In the Somerset cull area, TB incidence has fallen from 24% before culling started to 12% in year four of the cull, while in Gloucestershire it has fallen from 10.4% to 5.6%.
The Government says the findings are in line with expectation based on the scientific evidence from the Randomised Badger Culling Trial which underpins the approach to tackling bovine TB – and demonstrate progress is being made in delivering the 25-year TB eradication strategy in England to rid our farmers of the impacts of this terrible disease.
Defra has also announced additional measures being taken to help control the disease, including licences for badger control in 11 new areas and the opening of a new round of applications for the Badger Edge Vaccination Scheme grants.
Farming Minister George Eustace said: "Bovine TB remains one of the greatest animal health threats to the UK. There is no single measure that will provide an easy answer which is why we are committed to pursuing a wide range of interventions to protect the future of our dairy and beef industries and eradicate the disease within 20 years.
"No one wants to be culling badgers forever so the progress reported today is encouraging."
BVA President John Fishwick said: "We continue to support a comprehensive and evidence-based approach to tackling bovine TB, including the use of badger culling in a targeted, effective and humane manner. TB is a devastating disease and we welcome the positive results emerging in Somerset and Gloucestershire, where licensed culling has now been in place for four years. The recent results in Dorset, indicating a slight upward trend in the incidence of bovine TB, present some cause for concern and we would like to see further investigation of the cattle and wildlife situation in that area.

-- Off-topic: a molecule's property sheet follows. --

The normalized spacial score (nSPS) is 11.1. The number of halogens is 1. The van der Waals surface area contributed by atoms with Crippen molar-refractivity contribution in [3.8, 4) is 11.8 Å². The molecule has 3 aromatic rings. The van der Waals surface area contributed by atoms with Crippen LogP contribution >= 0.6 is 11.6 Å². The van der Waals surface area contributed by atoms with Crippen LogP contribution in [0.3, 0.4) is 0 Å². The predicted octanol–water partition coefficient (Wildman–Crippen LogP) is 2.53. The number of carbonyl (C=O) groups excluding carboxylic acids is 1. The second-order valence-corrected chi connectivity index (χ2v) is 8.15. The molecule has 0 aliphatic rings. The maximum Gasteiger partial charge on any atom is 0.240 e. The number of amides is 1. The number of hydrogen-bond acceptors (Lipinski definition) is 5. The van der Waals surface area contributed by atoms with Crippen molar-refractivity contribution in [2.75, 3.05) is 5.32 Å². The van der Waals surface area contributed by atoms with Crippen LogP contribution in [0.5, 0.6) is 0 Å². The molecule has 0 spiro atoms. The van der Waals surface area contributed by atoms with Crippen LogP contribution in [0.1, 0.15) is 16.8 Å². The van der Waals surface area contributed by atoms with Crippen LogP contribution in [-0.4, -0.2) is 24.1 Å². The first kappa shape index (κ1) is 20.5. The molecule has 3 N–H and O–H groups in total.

"BVA supports the principle of badger controls within the Low Risk Areas (LRAs) of England where there is a demonstrated need and where it is done safely, humanely and effectively as part of a comprehensive strategy. We are largely reassured by the greater clarity provided on the decision-making process on how and where badger controls will be introduced in the LRAs. We recognise the expertise and professional judgement of veterinary and scientific colleagues in government who have made the decision to extend the cull in this area, but we would welcome further evidence regarding the level of TB infection in the wildlife reserve in Cumbria as this becomes available.
"Halting the spread of bovine TB is essential and it is vital that we use every available tool in the toolbox to support the Government’s aim to make England TB free. We therefore welcome both the introduction of tighter cattle controls where needed and the re-commencement of the Badger Edge Vaccination Scheme, particularly if used as a ‘firebreak’ to mitigate the spread of the disease into the low risk areas. We would also like to see a commitment to funding of further research in this area."
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